Sick with Legionnaires’ disease?
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The Illinois Department of Public Health (IDPH) announced that it is investigating two Legionnaires’ disease clusters, one in Chicago and the other in McHenry and Lake counties. This is the second cluster of the year in McHenry County.
“The two recently identified clusters of Legionnaires’ disease are not connected,” IDPH director Nirav D. Shah, M.D. said in a news release. “IDPH is continuing to investigate possible sources, identify other individuals who may have been exposed, and recommend remediation and prevention measures.”
Three residents from McHenry and Lake counties in the northeast corner of the state on the Illinois-Wisconsin border have been confirmed with the severe respiratory illness. The Walmart Supercenter in Johnsburg, which is located in McHenry County, has been identified as a possible source or “one common potential exposure” for Legionella bacteria, which causes Legionnaires, according to the IDPH.
In Chicago’s near South Side neighborhood, two residents at the Warren Barr South Loop transitional rehabilitation center were diagnosed with the sometimes-deadly bacterial infection.
A timeline for the clusters was not released, nor was any information on the patients.
Walmart shuts down water sprayers
“The Walmart location has taken action, including turning off the produce water sprayers,” according to a news release from the company. “Health officials will continue to investigate any other potential sources and identify other cases of Legionnaires’ disease.”
Legionella are contracted by inhaling microscopic water droplets, usually in the form of mist or vapor. The bacteria, which grow best in warm water, are found primarily in human-made environments.
Legionella can grow in many parts of a building’s water system that is continually wet, and certain devices can spread contaminated water droplets. Some examples of devices where Legionella can grow and spread through aerosolization or aspiration – when water accidentally goes into the lungs while drinking – include:
- centrally installed misters (like the produce sprayers at Walmart), atomizers, air washers, and humidifiers
- electronic and manual faucets
- ice machines
- water heaters
- hot- and cold-water storage tanks
- shower heads and hoses
- cooling towers
- hot tubs
- medical equipment (such as CPAP machines, hydrotherapy equipment, bronchoscopes, etc.)
- faucet flow restrictors
- water filters
- pipes, valves, and fittings
- non-stream aerosol-generating humidifiers
- water hammer arrestors
- expansion tanks
- infrequently used equipment including eyewash stations
- decorative fountains.
Remediation efforts underway
“The Warren Barr nursing home has taken numerous steps, including revising its water-management plan, increased environmental sampling, and heightened clinical surveillance,” the IDPH said of Warren Barr South Loop.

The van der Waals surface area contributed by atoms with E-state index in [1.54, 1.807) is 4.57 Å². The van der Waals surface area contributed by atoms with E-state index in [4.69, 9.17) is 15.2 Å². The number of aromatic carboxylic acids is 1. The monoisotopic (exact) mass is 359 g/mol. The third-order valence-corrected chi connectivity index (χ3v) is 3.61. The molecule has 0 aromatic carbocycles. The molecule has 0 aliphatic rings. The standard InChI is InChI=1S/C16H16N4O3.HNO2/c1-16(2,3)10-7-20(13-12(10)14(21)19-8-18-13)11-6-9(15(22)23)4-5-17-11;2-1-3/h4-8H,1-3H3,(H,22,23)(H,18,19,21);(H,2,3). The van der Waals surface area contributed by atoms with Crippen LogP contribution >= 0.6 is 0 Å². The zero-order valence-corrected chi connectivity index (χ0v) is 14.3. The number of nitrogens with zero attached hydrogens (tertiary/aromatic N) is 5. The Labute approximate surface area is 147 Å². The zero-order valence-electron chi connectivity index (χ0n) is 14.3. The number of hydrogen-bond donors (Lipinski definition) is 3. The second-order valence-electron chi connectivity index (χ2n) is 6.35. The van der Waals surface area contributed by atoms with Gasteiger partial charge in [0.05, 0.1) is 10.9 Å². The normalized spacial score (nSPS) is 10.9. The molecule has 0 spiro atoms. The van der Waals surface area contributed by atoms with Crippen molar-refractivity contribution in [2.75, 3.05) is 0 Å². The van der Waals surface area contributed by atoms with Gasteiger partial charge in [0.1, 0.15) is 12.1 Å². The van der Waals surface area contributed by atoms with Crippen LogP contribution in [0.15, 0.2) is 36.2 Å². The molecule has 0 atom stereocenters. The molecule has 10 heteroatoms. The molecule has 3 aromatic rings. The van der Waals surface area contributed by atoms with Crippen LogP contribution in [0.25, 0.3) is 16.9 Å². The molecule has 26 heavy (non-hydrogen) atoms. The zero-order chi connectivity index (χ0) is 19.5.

Facility officials said they have notified residents, staff and the families involved about the incidents. They also said they were following the Centers for Disease Control and Prevention (CDC) protocols for ongoing surveillance, mitigation, and remediation and have retained experts to conduct environmental testing.
One of the services offered at the facility, which is located at 1725 South Wabash Avenue, is a pulmonary care unit that specializes in complex lung disease and other chronic progressive respiratory problems.
Nothing new for McHenry County or Warren Barr
Over the summer, 12 people were sickened with Legionnaires between June 7 and July 1 in McHenry County. The McHenry County Department of Health identified an area within a 1.5-mile radius of the intersection of Walkup Road and Route 175 in Crystal Lake as the source for six of the 12 illnesses. No cause for the remaining six illnesses was identified.
In July 2015, a resident at Warren Barr Gold Coast died from Legionnaires’ disease. The Gold Coast rehab center is located approximately 4 miles from the South Loop facility. A source was never found for the Legionella that caused that individual’s death.
More than 300 cases of Legionnaires’ disease are reported in Illinois each year, according to the IDPH. There were 332 cases confirmed in 2017, and 318 in 2016.
What is Legionnaires’ disease?
Legionnaires’ disease – also called legionellosis and Legionella pneumonia – is a severe type of lung infection. It is treatable with antibiotics, although if it is not diagnosed early, it can lead to severe complications and even become deadly. It is not contagious; that is, it cannot be passed from person to person.
An estimated 25,000 cases of pneumonia due to Legionella bacteria (Legionella pneumophila) occur yearly in the U.S. Only 5,000 cases are reported, however, because of its nonspecific signs and symptoms.
Who is most at risk?
Anyone can become ill from Legionella, but those most susceptible to infection include:
- people 50 years of age or older
- smokers, both current and former
- heavy drinkers of alcoholic beverages
- people with chronic lung disease
- people with compromised immune systems
- recipients of organ transplants
- individuals who are on specific drug protocols (corticosteroids, to name one).
What are the symptoms?
Legionnaires’ disease symptoms are similar to those of other types of pneumonia, and they can even resemble those of influenza (flu). Those symptoms include:
- shortness of breath
- muscle aches
- gastrointestinal symptoms, such as nausea, vomiting, and diarrhea.